– 7% of U.S. kids between the ages of 6 and 17 — 3.4 million children total — repeat one or more grades since starting kindergarten. (22)

Child Development

– By the time a child is 2 years old, he/she will have a 150–300-word vocabulary. (23)

– Babies can start differentiating between right and wrong from as young as six months old. (24)

– One year olds use both hands equally and most don’t show a clear hand preference until age 3 or older. (25)

– A four-year-old asks on average about 400 questions per day. (26)

– Newborns don’t shed any tears during the first few months because their tear ducts are still developing after birth. (27)


There you have it, several fun data to know about kids which deal with their behaviors and development.

We will be updating this article if we find more interesting statistics that are worth adding to the list.

Feel free to contact us in case there is an error in the article or you know of any stats that are worth adding.


  1. Young Children and Screen Time (center4research.org)
  2. How Teens and Parents Navigate Screen Time and Device Distractions (pewresearch.org)
  3. Parenting: How young is too young for a smartphone (mercurynews.com)
  4. Quarter of children under six have a smartphone, study finds (independent.co.uk)
  5. Do Video Games Make Kids Saints or Psychopaths (healthline.com)
  6. Why Kids Need to Spend Time in Nature (childmind.org)
  7. Three quarters of children aren’t doing enough physical activity (diabetes.org.uk)
  8. Exercise levels decline ‘long before adolescence’ (bbc.com)
  9. Almost one in four children ‘think playing video games with their friends is exercise’ (dailymail.co.uk)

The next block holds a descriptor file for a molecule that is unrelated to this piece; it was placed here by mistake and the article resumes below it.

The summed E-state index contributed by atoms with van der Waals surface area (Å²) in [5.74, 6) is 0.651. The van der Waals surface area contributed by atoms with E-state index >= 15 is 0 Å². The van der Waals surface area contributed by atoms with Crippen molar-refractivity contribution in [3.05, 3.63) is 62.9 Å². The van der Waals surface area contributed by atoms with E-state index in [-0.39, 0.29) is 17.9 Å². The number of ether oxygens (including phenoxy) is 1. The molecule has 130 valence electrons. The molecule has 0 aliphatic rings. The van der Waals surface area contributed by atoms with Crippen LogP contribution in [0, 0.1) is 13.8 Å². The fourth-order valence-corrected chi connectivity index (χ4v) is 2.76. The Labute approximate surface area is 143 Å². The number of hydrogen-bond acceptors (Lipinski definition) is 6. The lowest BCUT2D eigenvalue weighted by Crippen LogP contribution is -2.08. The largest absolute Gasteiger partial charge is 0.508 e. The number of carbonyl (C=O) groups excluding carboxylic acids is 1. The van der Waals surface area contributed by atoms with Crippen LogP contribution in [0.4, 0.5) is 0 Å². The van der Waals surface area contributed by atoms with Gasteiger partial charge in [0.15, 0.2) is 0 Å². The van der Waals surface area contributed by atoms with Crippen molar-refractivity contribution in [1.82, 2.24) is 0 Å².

10. Facts and Statistics – Fitness (hhs.gov)
  11. Kamik Survey: Children Spending 35 Percent Less Time Playing Freely Outside (sgbonline.com)
  12. Only Half of U.S. Children Get Enough Sleep: Why That’s a Serious Problem (healthline.com)
  13. Do Your Children Get Enough Sleep (cdc.gov)
  14. Primary School Children – Normal Sleep Patterns (kidshealth.org.nz)
  15. Can’t Sleep – Sleep Facts and Stats (txstate.edu)
  16. U.S. has world’s highest rate of children living in single-parent households (pewresearch.org)
  17. Nearly 30 percent of infants and toddlers attend home-based child care as their primary arrangement (childtrends.org)
  18. Child-care services: a national picture (bls.gov)
  19. Preschool and Kindergarten Enrollment (ed.gov)
  20. UNESCO: 264 million children don’t go to school (dw.com)
  21. School Mobility and Developmental Outcomes in Young Adulthood (nih.gov)
  22. More Than 3 Million Students Have Repeated a Grade (kidscount.org)
  23. Language and Literacy Development in 0-2 Year Olds (scholastic.com)
  24. Psychologists say babies know right from wrong even at six months (medicalxpress.com)
  25. Toddler Handedness (whattoexpect.com)
  26. The Question Game: A Playful Way To Teach Critical Thinking (teachthought.com)
  27. Is it normal for my baby to cry without tears? (babycenter.com)
  28. Spread the word!